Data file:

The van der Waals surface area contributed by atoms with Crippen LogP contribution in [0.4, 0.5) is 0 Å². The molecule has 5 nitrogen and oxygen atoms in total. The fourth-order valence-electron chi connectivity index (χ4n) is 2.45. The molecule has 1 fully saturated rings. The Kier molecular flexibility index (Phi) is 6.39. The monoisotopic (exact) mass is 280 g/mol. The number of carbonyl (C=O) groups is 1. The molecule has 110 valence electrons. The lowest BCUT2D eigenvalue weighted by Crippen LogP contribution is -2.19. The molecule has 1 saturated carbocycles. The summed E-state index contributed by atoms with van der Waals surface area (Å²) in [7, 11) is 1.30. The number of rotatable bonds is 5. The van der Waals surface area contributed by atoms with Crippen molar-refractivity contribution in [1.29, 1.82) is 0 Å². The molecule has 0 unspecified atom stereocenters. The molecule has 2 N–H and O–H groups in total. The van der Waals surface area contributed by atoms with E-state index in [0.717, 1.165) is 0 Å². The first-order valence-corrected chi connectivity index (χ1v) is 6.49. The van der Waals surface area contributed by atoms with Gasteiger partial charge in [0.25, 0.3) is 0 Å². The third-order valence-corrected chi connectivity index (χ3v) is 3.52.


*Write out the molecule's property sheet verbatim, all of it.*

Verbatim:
The van der Waals surface area contributed by atoms with Crippen LogP contribution in [0.4, 0.5) is 0 Å². The molecule has 5 nitrogen and oxygen atoms in total. The fourth-order valence-electron chi connectivity index (χ4n) is 2.45. The molecule has 1 fully saturated rings. The Kier molecular flexibility index (Phi) is 6.39. The monoisotopic (exact) mass is 280 g/mol. The number of carbonyl (C=O) groups is 1. The molecule has 110 valence electrons. The lowest BCUT2D eigenvalue weighted by Crippen LogP contribution is -2.19. The molecule has 1 saturated carbocycles. The summed E-state index contributed by atoms with van der Waals surface area (Å²) in [7, 11) is 1.30. The number of rotatable bonds is 5. The van der Waals surface area contributed by atoms with Crippen molar-refractivity contribution in [1.29, 1.82) is 0 Å². The molecule has 0 unspecified atom stereocenters. The molecule has 2 N–H and O–H groups in total. The van der Waals surface area contributed by atoms with E-state index in [0.717, 1.165) is 0 Å². The first-order valence-corrected chi connectivity index (χ1v) is 6.49. The van der Waals surface area contributed by atoms with Gasteiger partial charge in [0.25, 0.3) is 0 Å². The third-order valence-corrected chi connectivity index (χ3v) is 3.52.